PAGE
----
How many "Do Not Resuscitate" jokes will be made about Flatliners, Hollywood's latest attempt to bring a long-forgotten hit back from the dead for an audience raised on reheated cultural leftovers? A few, no doubt. But at least this remake (not a sequel, as previously reported) can in theory cite a reason for its existence: Joel Schumacher's 1990 original, cast with some of the hottest up-and-coming stars of its day (and also William Baldwin), glossed its actors up with an overheated visual style, but it displayed less visual imagination in its expressionistic near-death sequences, leaving room for improvement by a thoughtful filmmaker with today's technology at hand.
But instead of improving on the original's visualization of the liminal state between life and death, director Niels Arden Oplev turns the conceit into just another excuse for rote haunting, making this Flatliners often indistinguishable from its 2017 thriller peers. Hustled into theaters with plenty of advertising and no critics' screening, it clearly hopes to recoup some cash before audiences tweet their disappointment. As with the protagonists who stop their heartbeats and hope to be revived before serious brain damage occurs, every minute will count.
Of the surprisingly few ways this film strays from the original, one is its casting, which reflects — sort of — the realities of today's med school: Now we have a touch of racial diversity (but no actors of Asian origin) and a 3-to-2 ratio of women to men. This time around, the experiment's instigator is not a white guy but a white woman, Ellen Page's Courtney. But rather than make her a quest-for-glory type like Kiefer Sutherland in Schumacher's film, she's a Julia Roberts-style softie, haunted by memories of dead loved ones and just hoping to learn they're OK in the afterlife.
(About Sutherland: He has a small role here as a gray-haired, limping med-school prof, but isn't playing the same character. Don't hold your breath waiting for him to become essential to the plot.)
After some fairly cursory introductions, the film follows Courtney down to Sublevel C of the training hospital where she's a student. It's quite a downgrade from the ludicrously art-directed room where the 1990 outing's flatlining-experiments took place, but at least this time, the students have an MRI rig handy to scan their brains in real time.
With Courtney are Sophia (Kiersey Clemons) and Jamie (James Norton, this version's obligatory douche). They reluctantly agree to help Courtney explore the afterlife by inducing her death, then reviving her after 60 seconds. But they suddenly forget their training once she's a corpse, and must enlist last-minute help from Diego Luna's Ray, this picture's stand-in for Kevin Bacon's long-haired, clear-eyed medical prodigy. Ray's rival Marlo (Nina Dobrev), whom the script conveniently identifies as the "hot" one in the cast, arrives shortly after he does.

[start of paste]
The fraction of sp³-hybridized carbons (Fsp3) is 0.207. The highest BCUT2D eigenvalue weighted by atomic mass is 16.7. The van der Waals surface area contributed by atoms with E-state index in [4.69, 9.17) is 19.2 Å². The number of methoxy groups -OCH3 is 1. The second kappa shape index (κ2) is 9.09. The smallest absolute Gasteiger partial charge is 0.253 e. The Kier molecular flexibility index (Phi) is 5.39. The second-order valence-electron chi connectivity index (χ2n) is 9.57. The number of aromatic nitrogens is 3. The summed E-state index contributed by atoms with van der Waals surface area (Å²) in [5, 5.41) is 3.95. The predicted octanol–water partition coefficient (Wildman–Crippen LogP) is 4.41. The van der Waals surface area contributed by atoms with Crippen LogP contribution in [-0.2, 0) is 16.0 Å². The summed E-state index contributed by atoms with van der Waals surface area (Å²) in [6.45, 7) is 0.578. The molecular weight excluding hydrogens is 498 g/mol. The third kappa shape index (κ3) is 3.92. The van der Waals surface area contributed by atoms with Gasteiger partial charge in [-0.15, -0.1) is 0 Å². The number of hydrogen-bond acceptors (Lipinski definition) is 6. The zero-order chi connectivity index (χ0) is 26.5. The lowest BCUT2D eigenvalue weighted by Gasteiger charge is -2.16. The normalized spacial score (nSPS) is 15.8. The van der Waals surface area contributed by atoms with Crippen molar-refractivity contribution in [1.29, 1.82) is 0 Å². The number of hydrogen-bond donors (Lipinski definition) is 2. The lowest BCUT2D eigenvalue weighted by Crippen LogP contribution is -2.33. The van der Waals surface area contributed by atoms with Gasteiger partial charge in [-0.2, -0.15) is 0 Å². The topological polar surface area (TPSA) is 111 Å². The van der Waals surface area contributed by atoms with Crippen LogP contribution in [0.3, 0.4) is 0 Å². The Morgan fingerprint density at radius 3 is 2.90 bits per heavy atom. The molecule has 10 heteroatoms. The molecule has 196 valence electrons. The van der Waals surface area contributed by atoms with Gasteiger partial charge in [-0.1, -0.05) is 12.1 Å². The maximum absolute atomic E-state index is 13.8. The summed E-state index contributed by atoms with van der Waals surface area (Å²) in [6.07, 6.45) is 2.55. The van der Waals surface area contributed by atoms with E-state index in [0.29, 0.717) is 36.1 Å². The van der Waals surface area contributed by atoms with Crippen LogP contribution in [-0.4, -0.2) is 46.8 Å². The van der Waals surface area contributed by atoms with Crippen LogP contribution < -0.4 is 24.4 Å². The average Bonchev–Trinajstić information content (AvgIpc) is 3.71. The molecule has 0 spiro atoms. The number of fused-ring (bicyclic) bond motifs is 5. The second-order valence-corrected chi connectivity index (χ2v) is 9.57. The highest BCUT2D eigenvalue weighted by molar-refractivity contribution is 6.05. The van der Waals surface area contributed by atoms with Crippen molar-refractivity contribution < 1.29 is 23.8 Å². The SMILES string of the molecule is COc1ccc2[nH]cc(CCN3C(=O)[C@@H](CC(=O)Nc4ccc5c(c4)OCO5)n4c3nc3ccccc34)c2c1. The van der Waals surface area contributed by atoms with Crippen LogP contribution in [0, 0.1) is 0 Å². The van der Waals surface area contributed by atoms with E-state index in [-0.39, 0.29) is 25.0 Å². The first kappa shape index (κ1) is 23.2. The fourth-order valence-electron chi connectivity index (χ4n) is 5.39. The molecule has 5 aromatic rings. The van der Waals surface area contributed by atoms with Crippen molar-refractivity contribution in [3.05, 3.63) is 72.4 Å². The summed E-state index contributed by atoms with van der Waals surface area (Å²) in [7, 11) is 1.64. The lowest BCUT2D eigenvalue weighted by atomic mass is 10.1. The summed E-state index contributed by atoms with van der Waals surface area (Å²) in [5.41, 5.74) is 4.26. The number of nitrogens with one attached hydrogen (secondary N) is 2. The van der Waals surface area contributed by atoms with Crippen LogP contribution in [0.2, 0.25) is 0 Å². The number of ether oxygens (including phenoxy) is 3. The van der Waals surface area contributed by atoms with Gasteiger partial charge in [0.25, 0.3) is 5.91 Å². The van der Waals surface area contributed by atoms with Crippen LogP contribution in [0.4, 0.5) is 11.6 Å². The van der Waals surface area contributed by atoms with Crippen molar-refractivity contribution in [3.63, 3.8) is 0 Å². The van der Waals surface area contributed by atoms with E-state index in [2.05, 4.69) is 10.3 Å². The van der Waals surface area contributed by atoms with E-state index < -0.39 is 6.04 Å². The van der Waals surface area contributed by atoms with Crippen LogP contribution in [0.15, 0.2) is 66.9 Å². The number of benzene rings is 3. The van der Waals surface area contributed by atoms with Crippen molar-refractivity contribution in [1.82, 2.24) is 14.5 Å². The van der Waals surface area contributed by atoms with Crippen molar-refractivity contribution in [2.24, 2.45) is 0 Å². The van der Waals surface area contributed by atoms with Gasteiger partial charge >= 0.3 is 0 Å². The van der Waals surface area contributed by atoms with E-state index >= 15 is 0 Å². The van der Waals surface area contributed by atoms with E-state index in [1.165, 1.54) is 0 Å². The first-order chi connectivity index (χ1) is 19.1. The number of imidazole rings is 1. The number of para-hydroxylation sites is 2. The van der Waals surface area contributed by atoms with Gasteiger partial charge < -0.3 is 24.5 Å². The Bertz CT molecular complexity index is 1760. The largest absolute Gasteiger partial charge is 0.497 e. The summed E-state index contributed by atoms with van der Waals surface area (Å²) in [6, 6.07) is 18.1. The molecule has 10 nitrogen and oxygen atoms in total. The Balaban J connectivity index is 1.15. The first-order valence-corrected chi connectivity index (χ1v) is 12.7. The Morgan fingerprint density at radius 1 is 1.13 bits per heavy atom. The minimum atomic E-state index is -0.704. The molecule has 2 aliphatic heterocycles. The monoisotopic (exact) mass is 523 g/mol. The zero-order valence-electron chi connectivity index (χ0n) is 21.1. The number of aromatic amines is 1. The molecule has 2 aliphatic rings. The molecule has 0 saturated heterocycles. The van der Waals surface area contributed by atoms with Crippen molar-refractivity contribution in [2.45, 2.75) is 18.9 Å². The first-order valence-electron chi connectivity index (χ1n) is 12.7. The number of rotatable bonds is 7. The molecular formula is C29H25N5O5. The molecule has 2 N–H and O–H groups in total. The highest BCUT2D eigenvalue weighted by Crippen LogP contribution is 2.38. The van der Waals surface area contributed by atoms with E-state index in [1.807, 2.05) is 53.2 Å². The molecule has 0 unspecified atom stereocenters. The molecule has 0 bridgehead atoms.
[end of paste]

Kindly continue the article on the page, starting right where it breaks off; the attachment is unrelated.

Courtney's experiences in limbo are a little less prosaic than those in the first film, but they're hardly 2001-grade moments of awe. They're not meant to be, of course: In Flatliners, getting close to death is just a chance to revisit something terrible you did in the past. Before she realizes she's going to be haunted, though, Courtney enjoys a couple of days of hyper-intelligence and indefatigable energy — which, of course, means that her achievement-driven peers want to kill themselves as soon as possible, and do it for even longer. One by one, they do (with an exception). But these subsequent experiments aren't followed by epiphanies; they're just the occasion for some celebratory partying and PG-13 sex. (Actually, these sex scenes would probably fly in a PG-rated pic. Maybe it's the whole death-is-fun thing that earned the harsher rating.)
Then comes the payback, with each student suffering either a series of supernatural visitations or an extended hallucination. Their crimes range from internet shaming to negligent homicide, but the punishment is the same: The culprit has to be in a 21st century horror film that grows duller by the minute.
Forcing each character to endure pretty much the same kind of haunted-by-guilt episode individually burns up plenty of screen time without compounding the pic's scares. It also allows the viewer's increasingly idle mind to wonder why, nearly three decades later, the plot's semi-intriguing premise couldn't be put to less daffy use. Now as then, dying is just another path to the kind of amends-making every twelve-stepper has to do. If you don't get to see God or at least one hell of a light show, what's the point?
Production companies: Cross Creek Pictures, Furthur Films, Laurence Mark Productions, The Safran Company, Screen Gems
Distributor: Columbia Pictures
Cast: Ellen Page, Diego Luna, Nina Dobrev, James Norton, Kiersey Clemons, Kiefer Sutherland
Director: Niels Arden Oplev
Screenwriter: Ben Ripley
Producers: Michael Douglas, Laurence Mark, Peter Safran
Executive producers: Michael Bederman, David Blackman, Robert Mitas, Brian Oliver, Hassan Taher
Director of photography: Eric Kress
Production designer: Niels Sejer
Costume designer: Jenny Gering
Editor: Tom Elkins
Composer: Nathan Barr
Casting directors: John Buchan, Angela Demo, Jason Knight
Rated PG-13, 109 minutes